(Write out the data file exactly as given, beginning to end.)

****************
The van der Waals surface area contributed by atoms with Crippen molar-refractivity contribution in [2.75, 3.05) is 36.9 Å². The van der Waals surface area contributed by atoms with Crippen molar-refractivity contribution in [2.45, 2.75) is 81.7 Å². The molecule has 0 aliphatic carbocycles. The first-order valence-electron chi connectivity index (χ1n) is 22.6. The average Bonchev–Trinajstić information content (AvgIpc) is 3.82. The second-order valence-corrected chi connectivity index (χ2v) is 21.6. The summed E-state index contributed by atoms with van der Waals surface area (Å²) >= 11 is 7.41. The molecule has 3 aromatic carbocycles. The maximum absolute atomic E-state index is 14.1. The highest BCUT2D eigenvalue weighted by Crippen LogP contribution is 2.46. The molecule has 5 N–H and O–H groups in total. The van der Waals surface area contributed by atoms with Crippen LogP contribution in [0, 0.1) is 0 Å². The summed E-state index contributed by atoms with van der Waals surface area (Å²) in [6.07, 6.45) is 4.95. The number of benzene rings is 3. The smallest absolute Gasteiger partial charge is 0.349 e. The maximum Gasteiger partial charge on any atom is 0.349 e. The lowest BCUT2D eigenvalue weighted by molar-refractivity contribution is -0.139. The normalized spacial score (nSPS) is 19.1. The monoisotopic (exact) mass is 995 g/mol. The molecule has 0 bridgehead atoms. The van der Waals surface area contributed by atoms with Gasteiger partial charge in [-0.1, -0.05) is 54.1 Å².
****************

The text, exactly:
The van der Waals surface area contributed by atoms with Crippen molar-refractivity contribution in [2.75, 3.05) is 36.9 Å². The van der Waals surface area contributed by atoms with Crippen molar-refractivity contribution in [2.45, 2.75) is 81.7 Å². The molecule has 0 aliphatic carbocycles. The first-order valence-electron chi connectivity index (χ1n) is 22.6. The average Bonchev–Trinajstić information content (AvgIpc) is 3.82. The second-order valence-corrected chi connectivity index (χ2v) is 21.6. The summed E-state index contributed by atoms with van der Waals surface area (Å²) >= 11 is 7.41. The molecule has 3 aromatic carbocycles. The maximum absolute atomic E-state index is 14.1. The highest BCUT2D eigenvalue weighted by Crippen LogP contribution is 2.46. The molecule has 5 N–H and O–H groups in total. The van der Waals surface area contributed by atoms with Crippen LogP contribution in [0, 0.1) is 0 Å². The summed E-state index contributed by atoms with van der Waals surface area (Å²) in [6.07, 6.45) is 4.95. The number of benzene rings is 3. The smallest absolute Gasteiger partial charge is 0.349 e. The maximum Gasteiger partial charge on any atom is 0.349 e. The lowest BCUT2D eigenvalue weighted by molar-refractivity contribution is -0.139. The normalized spacial score (nSPS) is 19.1. The monoisotopic (exact) mass is 995 g/mol. The molecule has 0 bridgehead atoms. The van der Waals surface area contributed by atoms with Gasteiger partial charge in [-0.1, -0.05) is 54.1 Å².